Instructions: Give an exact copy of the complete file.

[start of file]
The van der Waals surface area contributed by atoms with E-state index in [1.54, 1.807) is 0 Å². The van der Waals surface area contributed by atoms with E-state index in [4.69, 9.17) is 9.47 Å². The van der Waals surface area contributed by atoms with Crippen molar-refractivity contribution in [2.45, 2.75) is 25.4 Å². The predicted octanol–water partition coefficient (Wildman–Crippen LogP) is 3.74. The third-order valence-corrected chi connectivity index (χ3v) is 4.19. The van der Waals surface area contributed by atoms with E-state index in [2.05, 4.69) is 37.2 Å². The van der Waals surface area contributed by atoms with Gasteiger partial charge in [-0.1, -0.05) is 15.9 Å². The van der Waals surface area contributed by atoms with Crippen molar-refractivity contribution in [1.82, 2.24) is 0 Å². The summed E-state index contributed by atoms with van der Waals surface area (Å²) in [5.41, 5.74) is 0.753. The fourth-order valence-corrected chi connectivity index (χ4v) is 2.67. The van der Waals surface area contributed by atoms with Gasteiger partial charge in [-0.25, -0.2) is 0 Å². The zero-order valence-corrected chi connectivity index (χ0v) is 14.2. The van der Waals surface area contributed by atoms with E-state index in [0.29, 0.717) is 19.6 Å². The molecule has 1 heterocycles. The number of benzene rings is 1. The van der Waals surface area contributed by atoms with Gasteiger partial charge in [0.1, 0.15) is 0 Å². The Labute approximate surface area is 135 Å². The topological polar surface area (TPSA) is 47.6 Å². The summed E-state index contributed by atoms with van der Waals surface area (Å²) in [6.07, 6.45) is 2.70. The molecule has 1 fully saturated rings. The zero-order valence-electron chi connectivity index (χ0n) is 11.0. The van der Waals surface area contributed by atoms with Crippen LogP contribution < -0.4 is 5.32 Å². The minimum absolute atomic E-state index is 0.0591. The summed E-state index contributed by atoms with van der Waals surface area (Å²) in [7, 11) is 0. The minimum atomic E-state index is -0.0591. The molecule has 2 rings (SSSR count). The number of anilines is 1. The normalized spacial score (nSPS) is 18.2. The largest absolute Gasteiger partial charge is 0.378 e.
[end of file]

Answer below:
The van der Waals surface area contributed by atoms with E-state index in [1.54, 1.807) is 0 Å². The van der Waals surface area contributed by atoms with E-state index in [4.69, 9.17) is 9.47 Å². The van der Waals surface area contributed by atoms with Crippen molar-refractivity contribution in [2.45, 2.75) is 25.4 Å². The predicted octanol–water partition coefficient (Wildman–Crippen LogP) is 3.74. The third-order valence-corrected chi connectivity index (χ3v) is 4.19. The van der Waals surface area contributed by atoms with E-state index in [2.05, 4.69) is 37.2 Å². The van der Waals surface area contributed by atoms with Gasteiger partial charge in [-0.1, -0.05) is 15.9 Å². The van der Waals surface area contributed by atoms with Crippen molar-refractivity contribution in [1.82, 2.24) is 0 Å². The summed E-state index contributed by atoms with van der Waals surface area (Å²) in [5.41, 5.74) is 0.753. The fourth-order valence-corrected chi connectivity index (χ4v) is 2.67. The van der Waals surface area contributed by atoms with Gasteiger partial charge in [-0.25, -0.2) is 0 Å². The zero-order valence-corrected chi connectivity index (χ0v) is 14.2. The van der Waals surface area contributed by atoms with E-state index in [0.29, 0.717) is 19.6 Å². The molecule has 1 heterocycles. The number of benzene rings is 1. The van der Waals surface area contributed by atoms with Gasteiger partial charge in [0.1, 0.15) is 0 Å². The Labute approximate surface area is 135 Å². The topological polar surface area (TPSA) is 47.6 Å². The summed E-state index contributed by atoms with van der Waals surface area (Å²) in [6.07, 6.45) is 2.70. The molecule has 1 fully saturated rings. The zero-order valence-electron chi connectivity index (χ0n) is 11.0. The van der Waals surface area contributed by atoms with Crippen LogP contribution < -0.4 is 5.32 Å². The minimum absolute atomic E-state index is 0.0591. The summed E-state index contributed by atoms with van der Waals surface area (Å²) in [7, 11) is 0. The minimum atomic E-state index is -0.0591. The molecule has 2 rings (SSSR count). The number of anilines is 1. The normalized spacial score (nSPS) is 18.2. The largest absolute Gasteiger partial charge is 0.378 e.